One of the reasons I wanted to quit my job last year was to scratch this mad itch to do something truly, deeply useful in the world. On an almost-daily basis, I would have to remind myself that I was, in some small way, making a difference at my post in the marketing department of an educational travel company.
But it didn’t matter; I knew I could do much more.
I thought that “going freelance” would make it super-easy to integrate meaningful work into my life. In fact, it’s been a much bigger challenge than I thought. (On top of running my own business and trying to keep myself in the black, I have to set aside time for pro-bono work? And in a new city, no less …!)
But recently, after months of bugging the central office of Habitat for Humanity here in Atlanta, I finally found a way to support their international affiliate in Sofia, Bulgaria. I am totally thrilled and look forward to diving into the project … and I hope to visit their work site personally sometime this year!
A friend of mine is passionate about providing care for the overwhelmingly large aging population and has made that her life’s work. After we talked about the topic of meaningful work over the holidays, she sent me a terrific poem by Marge Piercy:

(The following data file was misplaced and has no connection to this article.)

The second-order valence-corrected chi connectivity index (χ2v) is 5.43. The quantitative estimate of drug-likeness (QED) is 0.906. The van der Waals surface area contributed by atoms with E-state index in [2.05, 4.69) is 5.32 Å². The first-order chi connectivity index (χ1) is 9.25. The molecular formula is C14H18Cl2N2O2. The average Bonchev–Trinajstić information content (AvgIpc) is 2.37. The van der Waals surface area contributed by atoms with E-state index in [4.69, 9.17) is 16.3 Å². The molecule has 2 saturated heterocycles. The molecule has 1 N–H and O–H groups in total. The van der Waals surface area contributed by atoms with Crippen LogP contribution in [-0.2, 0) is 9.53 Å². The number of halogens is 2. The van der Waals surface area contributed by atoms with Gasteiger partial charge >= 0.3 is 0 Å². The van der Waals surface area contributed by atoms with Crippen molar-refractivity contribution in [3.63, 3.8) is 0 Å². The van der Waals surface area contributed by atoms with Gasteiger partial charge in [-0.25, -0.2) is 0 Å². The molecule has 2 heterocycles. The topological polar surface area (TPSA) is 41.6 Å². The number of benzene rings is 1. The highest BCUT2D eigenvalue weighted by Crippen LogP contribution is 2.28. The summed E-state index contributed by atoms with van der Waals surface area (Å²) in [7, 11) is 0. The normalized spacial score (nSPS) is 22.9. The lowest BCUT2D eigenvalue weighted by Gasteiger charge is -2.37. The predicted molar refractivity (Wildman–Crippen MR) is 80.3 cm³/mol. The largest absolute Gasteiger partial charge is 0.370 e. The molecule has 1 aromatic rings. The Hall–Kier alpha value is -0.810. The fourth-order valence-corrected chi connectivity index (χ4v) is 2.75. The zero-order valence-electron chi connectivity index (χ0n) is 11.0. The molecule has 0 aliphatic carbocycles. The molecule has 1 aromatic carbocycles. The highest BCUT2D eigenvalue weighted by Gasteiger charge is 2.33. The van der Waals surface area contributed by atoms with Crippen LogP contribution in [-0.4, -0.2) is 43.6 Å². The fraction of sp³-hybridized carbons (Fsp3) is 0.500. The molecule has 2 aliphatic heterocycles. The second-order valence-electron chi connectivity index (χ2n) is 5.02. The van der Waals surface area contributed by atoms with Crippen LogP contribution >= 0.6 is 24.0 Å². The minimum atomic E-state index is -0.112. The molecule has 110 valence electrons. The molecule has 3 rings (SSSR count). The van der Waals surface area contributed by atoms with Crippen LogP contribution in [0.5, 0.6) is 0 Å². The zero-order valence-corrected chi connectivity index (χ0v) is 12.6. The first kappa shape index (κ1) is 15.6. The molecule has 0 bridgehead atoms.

“The people I love best
jump into work head first
without dallying in the shallows
and swim off with sure strokes almost out of sight.
They seem to become natives of that element,
the black sleek heads of seals
bouncing like half-submerged balls.
I love people who harness themselves, an ox to a heavy cart,
who pull like water buffalo, with massive patience,
who strain in the mud and the muck to move things forward,
who do what has to be done, again and again.
The work of the world is common as mud.
Botched, it smears the hands, crumbles to dust.
But the thing worth doing well done
has a shape that satisfies, clean and evident.
Greek amorphas for wine or oil,
Hopi vases that held corn, are put in museums
but you know they were made to be used.
The pitcher cries for water to carry
and a person for work that is real.
My friend is an inspiration, and I can’t wait to start getting muddy.